We like our fun to be social.
This means that no one passively consumes at the Mobtown Ballroom. We like to sit back with a beer and watch SVU marathons as much as anyone else, but we really get our kicks by going out, meeting people, dancing, and bullshitting face to face. A ballroom is really just an open space, it’s what the people do inside that makes it something special. We teach a whole lot of dance classes (and we do it damn well) but the point of our classes is not to make money or feel good about being teachers—we teach classes to get as many people on the dance floor as possible. Our dances are the main event, and we live for them. We combine kick-ass dancing with good times and conversation. We like to sing karaoke. We like to dance with beginners. We like to have incredibly wild house parties. This is why the Mobtown Ballroom is not a dance studio. But there is another element. This place isn’t a traditional club. When you show up, you will meet a lot of people, but they don’t come to hook up (at least primarily); they come to dance. While we’ll get you started shockingly quickly, the dances we do here can take a lifetime to master. They’re fun to do and they are fun to watch. More than this, they are partner dances, which means that you spend time dancing with a variety of people every night. This is part of the fun, because, unlike other social outlets, the focus is on the activity itself. You get to know people in the context of a shared activity that you work on continuously. You will make friends–hell, you might get married, but whatever happens you are going to enjoy yourself.
We like our fun to be inclusive.
The Mobtown Ballroom is about dancing, meeting people, and having a good time. As soon as we walk through the doors we don’t care about anything else. We do our best to cultivate an energized atmosphere that is not only welcoming to everyone but rabidly enthusiastic. We like new people and we like dancing with new people. If you show up, and stand on the edge of the floor, someone is going to ask you to dance. It doesn’t matter if you’re a beginner or an old pro. We don’t care about your politics, your race, your sexual orientation, your religion, or anything else, and we don’t tolerate any kind of harassment. Whoever you are or wherever you’re from, if you want to dance, you’re in the right place.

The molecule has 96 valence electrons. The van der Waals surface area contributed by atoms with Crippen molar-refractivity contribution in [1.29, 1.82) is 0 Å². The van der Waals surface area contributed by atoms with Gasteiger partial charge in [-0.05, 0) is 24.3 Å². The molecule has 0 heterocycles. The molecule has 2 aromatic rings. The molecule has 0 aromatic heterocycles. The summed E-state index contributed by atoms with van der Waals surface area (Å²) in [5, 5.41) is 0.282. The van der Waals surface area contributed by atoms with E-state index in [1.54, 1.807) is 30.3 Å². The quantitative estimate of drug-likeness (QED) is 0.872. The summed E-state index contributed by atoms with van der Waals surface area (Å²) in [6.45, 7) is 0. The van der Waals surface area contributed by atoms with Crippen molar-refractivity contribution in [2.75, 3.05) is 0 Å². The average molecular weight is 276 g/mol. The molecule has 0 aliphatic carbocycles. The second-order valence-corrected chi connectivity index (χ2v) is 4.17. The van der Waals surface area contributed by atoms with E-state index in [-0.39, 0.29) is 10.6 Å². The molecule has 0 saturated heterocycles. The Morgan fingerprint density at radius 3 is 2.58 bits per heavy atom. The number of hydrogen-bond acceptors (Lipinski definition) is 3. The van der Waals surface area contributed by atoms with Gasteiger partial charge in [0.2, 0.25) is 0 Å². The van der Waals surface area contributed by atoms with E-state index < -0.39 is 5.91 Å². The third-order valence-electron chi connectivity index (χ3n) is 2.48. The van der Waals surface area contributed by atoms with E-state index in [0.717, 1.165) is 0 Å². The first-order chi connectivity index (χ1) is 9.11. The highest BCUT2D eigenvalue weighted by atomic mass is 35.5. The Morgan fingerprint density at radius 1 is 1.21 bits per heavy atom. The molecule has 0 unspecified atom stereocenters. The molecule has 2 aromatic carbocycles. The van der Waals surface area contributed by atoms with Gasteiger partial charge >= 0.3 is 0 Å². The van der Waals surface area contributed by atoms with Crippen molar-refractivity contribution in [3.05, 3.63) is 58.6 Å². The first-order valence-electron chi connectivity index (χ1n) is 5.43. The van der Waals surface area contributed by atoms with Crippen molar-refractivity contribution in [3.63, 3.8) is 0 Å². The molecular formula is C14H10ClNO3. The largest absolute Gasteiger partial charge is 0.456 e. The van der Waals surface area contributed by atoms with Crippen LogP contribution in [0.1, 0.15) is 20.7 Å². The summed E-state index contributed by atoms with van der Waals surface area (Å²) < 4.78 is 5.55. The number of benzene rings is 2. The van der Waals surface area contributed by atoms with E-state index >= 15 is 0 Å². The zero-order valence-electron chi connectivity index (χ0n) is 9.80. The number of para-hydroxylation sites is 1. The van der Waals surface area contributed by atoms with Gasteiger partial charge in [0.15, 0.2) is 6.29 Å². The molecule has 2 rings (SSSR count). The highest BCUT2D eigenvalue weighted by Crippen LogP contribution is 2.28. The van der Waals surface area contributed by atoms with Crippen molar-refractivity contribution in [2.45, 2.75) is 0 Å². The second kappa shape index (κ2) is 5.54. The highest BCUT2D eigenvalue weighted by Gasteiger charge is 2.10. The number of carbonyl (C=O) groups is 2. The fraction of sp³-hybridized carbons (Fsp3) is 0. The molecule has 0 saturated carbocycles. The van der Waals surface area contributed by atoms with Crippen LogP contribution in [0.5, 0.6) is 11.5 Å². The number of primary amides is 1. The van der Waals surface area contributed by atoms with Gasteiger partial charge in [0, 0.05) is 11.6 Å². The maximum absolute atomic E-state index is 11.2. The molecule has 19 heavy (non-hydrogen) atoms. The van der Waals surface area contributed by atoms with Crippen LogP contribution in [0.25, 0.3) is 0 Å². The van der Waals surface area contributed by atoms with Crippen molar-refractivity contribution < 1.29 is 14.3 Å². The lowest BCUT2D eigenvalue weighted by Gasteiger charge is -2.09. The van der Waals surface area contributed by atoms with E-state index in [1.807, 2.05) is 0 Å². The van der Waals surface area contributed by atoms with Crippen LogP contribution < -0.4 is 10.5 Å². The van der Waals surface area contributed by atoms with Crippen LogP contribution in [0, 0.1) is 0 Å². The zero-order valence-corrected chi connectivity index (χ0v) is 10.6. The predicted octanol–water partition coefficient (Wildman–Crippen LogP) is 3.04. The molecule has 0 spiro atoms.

We like our fun to be swanky.
We have a venue that you have to see to believe. This place is beautiful, and on band nights when everyone is dressed up, The Mobtown Ballroom is a sight to behold.
We don’t take ourselves too seriously.
We like mayhem. Towards the end of the night on swing nights, we tend to get a little goofy with the music and keep things open late. It has been known to stay open well past 2:00 a.m. and devolve into a full-on, top-40 dance party. Some times you just have to swing out to Lady Gaga. On Friday nights we have silly contests (crabwalk, chorus-line kicks, arm-wrestling, etc.) This keeps things from getting snooty and sets the right mood. I have it on good authority that it is technically impossible to to be in a bad mood while crab-walking.
We like our fun to be adult.
This isn’t as dirty as it sounds. People spend most of their time in censorious environments (like work or school), trying to appear well-mannered and bland. That’s what the day is for. Come to our evening programming and you can hoot and hollar at sexy performances, dance dirtier than Patrick Swayze, have an incredibly strong drink at the Calypso Cafe down the road, or contemplate our stained-glass windows and pray. It’s grown up time, and a dash of benign anarchy helps take the edge off the work week.
We like our fun to be cheap.
This is a great place, and it is steadily growing, so we can afford to rely on volume rather than price hikes. A normal weekly dance runs you between $5 and $7, and last from 4-5 hours. On top of all of this, dancing is actually good for you (although you won't be thinking about that while you're doing it). The Mobtown Ballroom is not a non-profit. We won't ask you for donations. We’re not trying to make you cultured or distinguished. We're trying to entertain you.